She took him in pity and thought him so pretty
And it made little Moses so glad.

She called him her own, her beautiful son,
And sent for a nurse that was near.
She called him her own, her beautiful son,
And sent for a nurse that was near.

And away by the river so clear,
They carried the beautiful child,
To his own tender mother, his sister and brother,
Little Moses looked happy and smiled.

His mother so good done all that she could
To rear him and teach him with care.
His mother so good done all that she could
To rear him and teach him with care.

And away by the sea that was red.
Little Moses the servant of God.
While in Him confided, the sea was divided,
As upward he lifted his rod.

The Jews safely crossed while Pharaoh's host
Was drownded in the waters and lost.
The Jews safely crossed while Pharaoh's host
Was drownded in the waters and lost.

And away on the mountain so high,
The last one that ever might see,
While in his victorious, his hope was most glorious
He'd soon o'er the Jordan be free.

When his labor did cease, he departed in peace
And rested in the Heavens above.
When his labor did cease, he departed in peace
And rested in the Heavens above.


The story of Moses is related in the Old Testament books of Exodus, Leviticus, Numbers and Deuteronomy, and has also been retold numerous times in popular culture (perhaps most famously in Cecil B. DeMille's film The Ten Commandments starring Charlton Heston). Moses has been depicted by artists throughout history, including Michelangelo, William Turner, Giotto di Bondone, Gustave Doré, and countless others. His likeness has appeared in paint, marble, stained glass, wood, and bronze, among many other mediums. Images of Moses appear in the Library of Congress, the Supreme Court, and the U.S. House of Representatives. Arguably the most important prophet in Judaism, Moses is also venerated by Christians - who hold him as the embodiment of God's law - and by Muslims. Moses is mentioned 502 times in the Koran, more than Noah, Jesus and Abraham, and is often described in ways that parallel the prophet Mohammad. The story of Moses was also central to African American slaves. The song "Go Down Moses" was one of the most popular Negro spirituals. Moses was famously invoked by Dr. Martin Luther King, Jr. when he declared that he had "been to the mountaintop."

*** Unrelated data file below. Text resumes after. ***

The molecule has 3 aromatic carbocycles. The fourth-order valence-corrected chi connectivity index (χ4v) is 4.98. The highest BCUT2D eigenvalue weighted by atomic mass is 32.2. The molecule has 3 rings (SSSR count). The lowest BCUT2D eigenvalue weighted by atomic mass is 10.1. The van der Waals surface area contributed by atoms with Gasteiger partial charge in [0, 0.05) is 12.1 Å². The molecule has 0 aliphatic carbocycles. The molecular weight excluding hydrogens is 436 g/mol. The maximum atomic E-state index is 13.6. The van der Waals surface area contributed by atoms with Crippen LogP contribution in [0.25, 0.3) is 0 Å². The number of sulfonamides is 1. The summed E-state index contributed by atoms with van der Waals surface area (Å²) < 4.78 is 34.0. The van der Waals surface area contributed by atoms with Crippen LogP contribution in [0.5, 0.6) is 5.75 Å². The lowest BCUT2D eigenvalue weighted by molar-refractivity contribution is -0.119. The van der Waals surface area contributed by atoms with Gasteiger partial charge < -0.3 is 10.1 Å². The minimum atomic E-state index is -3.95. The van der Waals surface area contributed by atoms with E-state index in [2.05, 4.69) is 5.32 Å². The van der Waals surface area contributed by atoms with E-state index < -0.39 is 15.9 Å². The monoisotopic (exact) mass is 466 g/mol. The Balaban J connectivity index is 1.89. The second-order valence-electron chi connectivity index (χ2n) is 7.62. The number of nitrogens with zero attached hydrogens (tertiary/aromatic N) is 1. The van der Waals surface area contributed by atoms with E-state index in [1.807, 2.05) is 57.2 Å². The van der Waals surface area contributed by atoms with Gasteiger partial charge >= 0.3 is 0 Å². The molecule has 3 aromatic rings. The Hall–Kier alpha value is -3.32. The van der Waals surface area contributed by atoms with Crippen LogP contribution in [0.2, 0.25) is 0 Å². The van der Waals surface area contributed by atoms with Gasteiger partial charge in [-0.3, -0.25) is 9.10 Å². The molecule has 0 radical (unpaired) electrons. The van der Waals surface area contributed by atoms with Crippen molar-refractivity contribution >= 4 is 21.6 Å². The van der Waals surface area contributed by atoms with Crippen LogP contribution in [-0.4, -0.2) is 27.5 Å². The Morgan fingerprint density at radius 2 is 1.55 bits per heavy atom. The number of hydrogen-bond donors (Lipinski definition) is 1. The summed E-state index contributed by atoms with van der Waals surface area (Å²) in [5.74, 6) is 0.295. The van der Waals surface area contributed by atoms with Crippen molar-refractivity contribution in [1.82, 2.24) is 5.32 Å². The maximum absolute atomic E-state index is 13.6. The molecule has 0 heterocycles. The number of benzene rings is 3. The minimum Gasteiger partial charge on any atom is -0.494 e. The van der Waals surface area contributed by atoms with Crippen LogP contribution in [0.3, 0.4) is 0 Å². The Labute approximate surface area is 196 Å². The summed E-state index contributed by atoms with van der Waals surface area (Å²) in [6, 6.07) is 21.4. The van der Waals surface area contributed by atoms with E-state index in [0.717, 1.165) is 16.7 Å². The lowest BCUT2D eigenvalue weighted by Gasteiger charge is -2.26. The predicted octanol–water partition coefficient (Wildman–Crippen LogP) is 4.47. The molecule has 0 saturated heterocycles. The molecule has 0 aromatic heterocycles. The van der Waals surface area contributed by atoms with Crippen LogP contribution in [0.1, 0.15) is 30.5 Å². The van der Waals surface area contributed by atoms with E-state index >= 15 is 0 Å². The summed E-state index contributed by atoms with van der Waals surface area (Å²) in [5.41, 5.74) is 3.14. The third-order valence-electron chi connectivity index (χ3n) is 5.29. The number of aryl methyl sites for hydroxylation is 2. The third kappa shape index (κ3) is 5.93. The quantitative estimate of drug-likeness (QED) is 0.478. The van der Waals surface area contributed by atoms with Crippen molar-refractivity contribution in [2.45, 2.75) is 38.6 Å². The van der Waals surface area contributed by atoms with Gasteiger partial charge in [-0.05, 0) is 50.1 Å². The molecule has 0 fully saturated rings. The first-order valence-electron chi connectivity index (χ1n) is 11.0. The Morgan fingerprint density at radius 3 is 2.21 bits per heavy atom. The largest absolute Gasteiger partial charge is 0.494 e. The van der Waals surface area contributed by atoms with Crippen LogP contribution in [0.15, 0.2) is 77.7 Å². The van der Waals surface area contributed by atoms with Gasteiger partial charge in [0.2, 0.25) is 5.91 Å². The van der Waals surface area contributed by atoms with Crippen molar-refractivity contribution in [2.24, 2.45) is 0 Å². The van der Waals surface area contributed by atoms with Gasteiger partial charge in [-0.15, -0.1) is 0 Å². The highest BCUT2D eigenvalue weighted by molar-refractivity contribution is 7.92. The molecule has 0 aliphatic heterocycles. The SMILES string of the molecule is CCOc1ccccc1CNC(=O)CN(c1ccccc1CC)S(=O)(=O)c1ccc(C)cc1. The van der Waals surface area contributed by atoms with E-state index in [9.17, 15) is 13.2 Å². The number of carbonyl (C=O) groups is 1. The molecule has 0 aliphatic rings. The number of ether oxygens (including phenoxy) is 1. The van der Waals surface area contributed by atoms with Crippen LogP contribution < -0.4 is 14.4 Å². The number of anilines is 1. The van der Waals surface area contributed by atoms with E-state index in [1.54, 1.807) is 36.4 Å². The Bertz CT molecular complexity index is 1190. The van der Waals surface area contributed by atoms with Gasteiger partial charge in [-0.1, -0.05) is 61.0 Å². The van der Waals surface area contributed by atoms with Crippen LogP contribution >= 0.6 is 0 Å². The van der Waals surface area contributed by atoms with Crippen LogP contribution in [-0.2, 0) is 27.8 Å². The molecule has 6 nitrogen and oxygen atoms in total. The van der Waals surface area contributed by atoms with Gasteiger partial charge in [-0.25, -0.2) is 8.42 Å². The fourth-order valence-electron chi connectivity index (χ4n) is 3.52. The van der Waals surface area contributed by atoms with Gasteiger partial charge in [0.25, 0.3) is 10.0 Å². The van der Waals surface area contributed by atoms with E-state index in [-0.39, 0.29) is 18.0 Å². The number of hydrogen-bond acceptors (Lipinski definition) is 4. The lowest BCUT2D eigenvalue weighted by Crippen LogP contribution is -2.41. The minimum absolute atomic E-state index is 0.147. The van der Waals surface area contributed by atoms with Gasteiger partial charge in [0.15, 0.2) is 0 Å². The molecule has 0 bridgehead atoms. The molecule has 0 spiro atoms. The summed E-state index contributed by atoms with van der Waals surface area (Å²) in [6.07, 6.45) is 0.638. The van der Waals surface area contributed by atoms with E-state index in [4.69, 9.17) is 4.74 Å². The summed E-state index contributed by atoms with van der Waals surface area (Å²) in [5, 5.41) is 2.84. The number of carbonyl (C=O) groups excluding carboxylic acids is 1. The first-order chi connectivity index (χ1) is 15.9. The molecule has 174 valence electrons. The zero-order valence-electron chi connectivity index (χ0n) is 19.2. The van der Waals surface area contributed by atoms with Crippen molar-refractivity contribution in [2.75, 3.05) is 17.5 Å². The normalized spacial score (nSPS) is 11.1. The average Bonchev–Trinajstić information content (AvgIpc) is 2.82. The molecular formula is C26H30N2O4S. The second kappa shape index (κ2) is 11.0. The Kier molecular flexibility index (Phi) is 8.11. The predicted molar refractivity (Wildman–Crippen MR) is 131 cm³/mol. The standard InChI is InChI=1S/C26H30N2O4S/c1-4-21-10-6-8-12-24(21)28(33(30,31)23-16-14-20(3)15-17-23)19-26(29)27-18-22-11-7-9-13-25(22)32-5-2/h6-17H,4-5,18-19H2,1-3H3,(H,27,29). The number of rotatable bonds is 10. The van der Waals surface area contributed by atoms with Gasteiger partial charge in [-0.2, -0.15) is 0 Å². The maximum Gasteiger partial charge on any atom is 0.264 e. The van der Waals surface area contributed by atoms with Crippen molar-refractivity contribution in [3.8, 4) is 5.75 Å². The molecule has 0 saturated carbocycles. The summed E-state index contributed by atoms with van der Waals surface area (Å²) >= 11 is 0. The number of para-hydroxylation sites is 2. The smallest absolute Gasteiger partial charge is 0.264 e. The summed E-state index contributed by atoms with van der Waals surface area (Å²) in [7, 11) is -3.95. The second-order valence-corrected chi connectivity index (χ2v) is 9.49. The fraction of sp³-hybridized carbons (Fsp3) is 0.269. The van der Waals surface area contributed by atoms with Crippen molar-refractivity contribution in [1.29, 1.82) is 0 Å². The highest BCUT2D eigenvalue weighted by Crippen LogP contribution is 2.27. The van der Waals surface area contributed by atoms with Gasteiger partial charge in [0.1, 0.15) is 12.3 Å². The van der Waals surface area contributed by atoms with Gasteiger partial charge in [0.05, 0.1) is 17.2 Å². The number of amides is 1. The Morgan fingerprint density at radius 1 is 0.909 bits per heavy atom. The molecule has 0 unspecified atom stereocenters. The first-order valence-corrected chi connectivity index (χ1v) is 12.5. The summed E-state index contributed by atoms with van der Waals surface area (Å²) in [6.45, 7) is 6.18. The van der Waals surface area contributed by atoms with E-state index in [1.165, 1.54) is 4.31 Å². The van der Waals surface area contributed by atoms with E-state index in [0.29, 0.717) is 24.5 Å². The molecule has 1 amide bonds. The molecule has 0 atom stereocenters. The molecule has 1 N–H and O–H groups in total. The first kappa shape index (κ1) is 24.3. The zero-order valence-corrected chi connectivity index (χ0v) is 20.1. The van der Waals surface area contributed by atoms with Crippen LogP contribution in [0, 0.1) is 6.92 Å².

The song "Little Moses" focuses primarily on the early life of Moses, particularly the story of his being set adrift in the Nile and found among the reeds and rushes by Pharaoh's daughter, Thermuthis, although the song then skips a good deal and goes straight to the crossing of the Red Sea (an event central to the Jewish festival of Passover) and Moses's ascension of Mt. Sinai.

Unlike most of the the other songs on the religious section of "Social Music," "Little Moses" makes no promises. It is a simple Sunday school lesson.

"Little Moses" is the third song in a row to mention Moses.

In his notes, Smith talks exclusively about the Carter Family and their history and makes no mention of the song whatsoever. This is unusual to say the least. Smith usually focused on the songs in his notes and rarely mentioned that artists. That he chose to devote a passage to them indicates the high esteem in which he held the Carter Family.